Len Brown, Spin Magazine, June 1988
Lyricist extraordinaire, celibate aesthete, charismatic bigmouth,
the former Smiths frontman returns for tea & sympathy.
"Perhaps I'm unique because people are so dull. I'm not very
good at being dull." - Morrissey
"I have nothing to declare but my own genius." -
We're at London's Cadogan Hotel, sitting in the very room where
Oscar Wilde, patron saint of every British eccentric, pansexual, and
dreamer, from Quentin Crisp to Steven Morrissey, was arrested back in
April of 1895. Surveying the chamber as he polishes off another cup of
tea, Morrissey declares himself "almost speechless. It's a very
historic place, and it means a good deal to me to be sitting here
staring at Oscar's television and the very video he watched The
Leather Boys on !"
Morrissey smirks, sits back on the couch and helps himself to
another cheese sandwich. The former Smiths vocalist, lyricist
extraordinaire, celibate aesthete, and charismatic bigmouth seems to
like cheese sandwiches. (A militant vegetarian, he titled an early
Smiths album Meat Is Murder.) Sporting an Oscar
Wilde T-shirt and a quiff like a cliff, Morrissey is preparing to follow
in Wilde's footsteps, leading the charge against all that is stupid,
ugly, or boring.
"A few bricks need to be thrown through a few specific windows,
whether we're discussing Tiffany or nuclear waste." He looks around the
room again. "I gladly would if there were any troops, but a one-man
army can get a little strenuous. Who would make the tea?"
Years ago, when The Smiths were rising from the ashes of post-punk
England, Morrissey and his followers were united by hatred, "hating
everything, but not being offensively hateful. It was hate from quite
Morrissey became the hero of the lonely, the disenfranchised, the
outsider, speaking, some might even say singing, for the loners who
hated being alone but couldn't stand the company of others. Viva Hate, his first solo effort, continues his railings
against brutality, ignorance, British Prime Minister and Dog Lady
Margaret Thatcher, and the world of pop music, a world he claims has
been "infiltrated by idiots," dismissing rap music and hip hop as "pop
thuggery, a great musical stench, very offensive, artless and styleless,
"If we talk about Tiffany and Belinda Carlisle and the whole influx
of Debbie Gibsons, we can quite easily be accused of giving too much
attention to obviously untalented, obviously discountable people. But
these people are ruling the world of popular music, and I think it's a
"I don't believe that people are going out and buying certain
records in the Top Ten. It's impossible! Even taking into account the
possibility that thirty percent of the public might be seriously
It's less than a year since The Smiths imploded. Strangeways,
Here We Come, their last album, was released in the fall of
1987, though the band had dissolved earlier that summer. Morrissey last
saw his songwriting partner and guitarist, Johnny Marr, in May of '87,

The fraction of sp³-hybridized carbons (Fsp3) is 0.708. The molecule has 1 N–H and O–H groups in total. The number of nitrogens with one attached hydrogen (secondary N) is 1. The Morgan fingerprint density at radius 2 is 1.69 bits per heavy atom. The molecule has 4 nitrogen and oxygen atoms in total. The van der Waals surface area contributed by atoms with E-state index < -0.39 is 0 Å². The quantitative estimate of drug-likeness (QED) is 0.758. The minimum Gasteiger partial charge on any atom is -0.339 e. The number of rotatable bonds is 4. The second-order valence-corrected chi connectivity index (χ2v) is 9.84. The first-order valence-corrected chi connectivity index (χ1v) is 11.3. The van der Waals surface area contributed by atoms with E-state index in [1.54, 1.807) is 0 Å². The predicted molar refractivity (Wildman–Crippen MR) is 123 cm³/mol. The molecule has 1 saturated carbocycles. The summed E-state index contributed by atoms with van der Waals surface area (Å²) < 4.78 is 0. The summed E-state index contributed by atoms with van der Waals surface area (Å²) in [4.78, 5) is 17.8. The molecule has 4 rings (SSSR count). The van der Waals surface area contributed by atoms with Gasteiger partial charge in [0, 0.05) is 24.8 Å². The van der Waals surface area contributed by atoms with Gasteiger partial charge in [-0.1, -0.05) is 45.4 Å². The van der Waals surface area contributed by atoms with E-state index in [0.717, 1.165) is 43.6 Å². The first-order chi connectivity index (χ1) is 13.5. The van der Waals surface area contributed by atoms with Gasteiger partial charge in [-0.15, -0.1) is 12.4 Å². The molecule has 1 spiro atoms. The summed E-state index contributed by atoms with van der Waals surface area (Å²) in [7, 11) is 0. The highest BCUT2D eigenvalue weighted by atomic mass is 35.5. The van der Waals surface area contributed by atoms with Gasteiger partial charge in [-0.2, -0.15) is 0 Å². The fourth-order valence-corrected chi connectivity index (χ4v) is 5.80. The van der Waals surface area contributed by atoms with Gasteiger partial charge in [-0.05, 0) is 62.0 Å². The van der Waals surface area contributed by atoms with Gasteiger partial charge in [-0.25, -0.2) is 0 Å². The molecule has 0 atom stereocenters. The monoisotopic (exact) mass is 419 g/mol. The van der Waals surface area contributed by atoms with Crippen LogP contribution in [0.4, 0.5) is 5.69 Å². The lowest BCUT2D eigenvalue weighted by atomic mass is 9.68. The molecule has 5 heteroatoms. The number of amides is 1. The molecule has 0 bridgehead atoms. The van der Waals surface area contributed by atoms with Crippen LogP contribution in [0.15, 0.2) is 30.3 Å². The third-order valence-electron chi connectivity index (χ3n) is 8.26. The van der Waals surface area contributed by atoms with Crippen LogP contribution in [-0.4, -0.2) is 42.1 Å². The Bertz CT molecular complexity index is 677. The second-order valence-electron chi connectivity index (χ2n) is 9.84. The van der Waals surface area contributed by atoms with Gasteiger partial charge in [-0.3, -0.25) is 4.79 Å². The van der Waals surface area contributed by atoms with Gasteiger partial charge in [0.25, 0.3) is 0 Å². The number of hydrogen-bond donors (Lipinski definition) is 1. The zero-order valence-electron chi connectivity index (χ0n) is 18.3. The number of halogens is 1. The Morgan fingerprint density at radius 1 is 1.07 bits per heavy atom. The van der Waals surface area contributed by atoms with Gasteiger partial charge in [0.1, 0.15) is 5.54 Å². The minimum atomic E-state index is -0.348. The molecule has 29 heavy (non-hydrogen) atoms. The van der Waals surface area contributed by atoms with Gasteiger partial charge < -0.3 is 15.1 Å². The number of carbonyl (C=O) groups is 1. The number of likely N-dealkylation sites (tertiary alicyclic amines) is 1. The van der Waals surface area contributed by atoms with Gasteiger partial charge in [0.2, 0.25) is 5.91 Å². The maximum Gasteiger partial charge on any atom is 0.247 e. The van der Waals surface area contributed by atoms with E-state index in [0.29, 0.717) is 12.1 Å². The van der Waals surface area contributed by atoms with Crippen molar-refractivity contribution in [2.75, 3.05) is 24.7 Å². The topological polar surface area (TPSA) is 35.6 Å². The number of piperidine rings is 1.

and lost contact with drummer Mike Joyce and bass player Andy Rourke
Since Marr quit, he's played on Bryan Ferry's Bete Noire,
written with the Pretenders, recorded with Roy Orbison, and earned
plaudits for his work on Talking Heads' Naked. Rourke and
Joyce, meanwhile have been touring with Irish songstress Sinead O'Connor
and recording with Adult Net (a spin-off of the Fall).
For Morrissey, who once claimed that "the group are like a life
support machine to me," the separation meant a period of "extreme
emotional turmoil" during which he was "literally bedridden."
More tea, dear?
"The Smiths were like a painting," he muses sadly. "Every month
you'd add a little bit here and a little bit there. But it wasn't quite
complete, and it was whipped away. I find it hard to adapt to that.
Even people who enjoyed the music thought the split was very timely.
It's very popular attitude that the split occurred at the right time. I
get quite violent when people say that to me."
The Smiths self-destructed at the peak of their commercial success.
Even as the cheerfully titled Girlfriend
In A Coma entered the
British charts at Number 13 (an unprecedented achievement for a record
on an independent label), the band was getting ready to, ah, pull the
plug. Andy Rourke's battle with heroin was an ongoing trauma, and the
addition (and eventual sacking) of second guitarist Craig Gannon led to
accusations that The Smiths were metamorphosing into the Rolling Stones,
a bunch of hacks and poseurs living off the fat of the pop landscape.
"Will the journalists please stop throwing things," Morrissey cried at
one of the band's last live appearances.
"It was such a tight little unit," Morrissey sniffs, "and it seemed
that nobody could penetrate The Smiths' secret, private world. On the
occasion that somebody did break through, everything fell in
twenty-five different directions."
Clearly Johnny Marr needed other outlets for his guitarwork.
Although occasional solos crept into songs like
Shoplifters Of The
World Unite and
Sheila Take a Bow,
instrumentals that graced several Smiths' B-sides disappeared. Rumor
has it that Morrissey opposed their inclusion or refused to write lyrics
for them, although Morrissey claims that "there was never any political
maneuvering. It was never a battle of power between Johnny and myself.
The very assumptions that a Smiths instrumental track left Morrissey
upstairs stamping his feet and kicking the furniture was untrue."
Still, Morrissey refused to write the lyrics for
Everything which, after The Smiths' demise, passed into Bryan Ferry's
hands and became "The Right Stuff" (the first single on Bete
Whatever the reasons, after six years The Smiths ceased to be, six
years after they'd gate-crashed the charts and epitomized their time and
"I think The Smiths totally spoke for now," says Morrissey,
consuming even more tea. "[We were] definitely the most realistic and
lyrical voice in the Eighties, and it's not just self-bleating."
What Now, Little Man?
Morrissey has stylishly confounded those critics who believed that
his songwriting partnership with Johnny Marr was a one-off, like
Lennon/McCartney or Jagger/Richards. Viva
Hate, a typical blend of Mr. M's aggression and introspection
(from the opening guitar scream to the final slash of the guillotine)